Achieving Malaria Elimination: The Role of Country-Specific Economic Evidence
November 2, 2017
As gains in malaria control continue to be made, more malaria-endemic countries are pursuing elimination. To achieve elimination, more evidence is needed to determine the combination of interventions that has the highest impact and is the most cost-effective given the prevalence.
The CoP hosted a webinar on Thursday, November 2nd to discuss how cost-effectiveness is viewed in the context of elimination and how it differs from that of a control setting. Building on the approach used in a recent cost-effectiveness study conducted in Senegal using routine program data, panelists discussed the application of cost-effectiveness analyses in elimination settings. Panelists also considered the programmatic and policy-related implications of the results of cost-effectiveness analyses and the additional economic evidence needed to guide country-level decision-making on elimination efforts.
- – Sophie Faye, Costing and Economic Specialist, Health Finance and Governance Project, Abt Associates
- – Alioune Badara Gueye, Case Management, Training, and Research Officer, Senegal National Malaria Control Program
- – Justice Nonvignon, Senior Lecturer and Health Economist, University of Ghana School of Public Health
- – Rima Shretta, Associate Director of Economics & Financing, UCSF Global Health Group’s Malaria Elimination Initiative (MEI)
- – Duncan Earle, Director for Country Programs, Malaria Control and Elimination Partnership in Africa (MACEPA)
- – Elaine Baruwa, Senior Health Economist, Health Finance and Governance Project, Abt Associates
- – Kelley Ambrose, Senior Analyst and Technical Program Officer, Health Finance and Governance Project, Abt Associates
Recap: June 7 Webinar on WHO’s Malaria Elimination Framework
On Wednesday, June 7th, a group of CoP members joined a virtual discussion of WHO’s updated framework for malaria elimination and its implications for malaria economic research. Dr. Gawrie Loku Galappaththy from the WHO began with a brief overview of the framework, followed by remarks by Dr. Eve Worrall of the Liverpool School of Tropical Medicine. Dr. Elaine Baruwa moderated the discussion that followed. Comments and questions that arose included:
– Costing elimination likely includes elements of “art”. Does elimination include elements in addition to what is required for control? What is “in” and what is “out”?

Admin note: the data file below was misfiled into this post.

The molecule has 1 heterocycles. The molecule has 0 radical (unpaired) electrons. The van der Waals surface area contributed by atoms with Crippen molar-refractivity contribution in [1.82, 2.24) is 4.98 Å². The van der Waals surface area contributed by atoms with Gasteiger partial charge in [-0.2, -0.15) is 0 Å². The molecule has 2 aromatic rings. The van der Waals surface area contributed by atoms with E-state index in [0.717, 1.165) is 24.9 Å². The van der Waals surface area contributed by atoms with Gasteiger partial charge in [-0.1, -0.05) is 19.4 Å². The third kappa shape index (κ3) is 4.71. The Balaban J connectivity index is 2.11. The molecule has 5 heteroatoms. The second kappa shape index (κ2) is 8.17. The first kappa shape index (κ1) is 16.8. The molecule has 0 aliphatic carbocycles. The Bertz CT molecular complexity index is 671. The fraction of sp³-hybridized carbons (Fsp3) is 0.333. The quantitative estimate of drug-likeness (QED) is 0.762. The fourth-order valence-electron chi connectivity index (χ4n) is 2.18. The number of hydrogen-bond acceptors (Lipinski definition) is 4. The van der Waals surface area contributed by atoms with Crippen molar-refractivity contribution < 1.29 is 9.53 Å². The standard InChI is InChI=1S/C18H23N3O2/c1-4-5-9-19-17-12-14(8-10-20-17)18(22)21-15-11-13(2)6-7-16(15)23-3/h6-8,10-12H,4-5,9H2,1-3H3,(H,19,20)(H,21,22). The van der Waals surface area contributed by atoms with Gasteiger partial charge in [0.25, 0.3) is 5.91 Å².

– How do we accurately determine the cost of malaria elimination — what do we compare it to, what is the baseline? Prior to scale up? Year 2000?
– How can we define what is “cost-effective” for malaria elimination, that is, what cost-effectiveness thresholds should we use (if any)? Do these apply in elimination context? In the context of exogenous financing? Or to inform global-level priority setting?
– The applications of cost-effectiveness analyses (CEA) and cost-benefit analyses to control vs. elimination scenarios was a key point that was discussed. It is not a matter of choosing one type of analysis over the other, but rather understanding the focus and limitations of each.
– The group also talked about the need to frame surveillance differently – posing the question: what does a “good” surveillance plan look like?
– Costing of national strategic plans (NSPs) was also discussed. How many NSPs have been costed? What learnings came from those that could be applied elsewhere?
The new elimination framework, which was released in March 2017, supersedes the 2007 field manual for malaria elimination in low and moderate endemic countries and provides guidance on the tools, activities, and strategies required to achieve malaria elimination and prevent re-establishment of transmission. It is intended to inform national malaria elimination strategic plans and to be adapted to local contexts.
Thank you to all who joined us for the CoP Launch Meeting on Wednesday, July 20!
Next Steps & Action Items:
- Please review and comment on Draft Research Framework by Wednesday, July 27. By clicking on the title of the document, you can either post a comment or attach a file with tracked changes. You can also email comments to Elaine and Kelley and we will collate. We will likely have further discussion on this – stay tuned!
- Please provide any additional comments on the ToR via the website or email by Monday, Aug 1. We will post a final version shortly thereafter.
- Please post via the discussion forum or send via email your malaria economic research-related lit reviews, which we will collate and which will feed into the “review of reviews” of MER and your ideas for topics for webinar presentations or other CoP activities! *Please note that you must be registered and logged into the website in order to use the discussion forum.*
In the list of files below, please find a draft introductory email you can use to share the CoP with colleagues in your networks who may be interested in joining!
Don’t forget to register for the website, if you haven’t done so already.
For those who missed it, here is a recording of the meeting: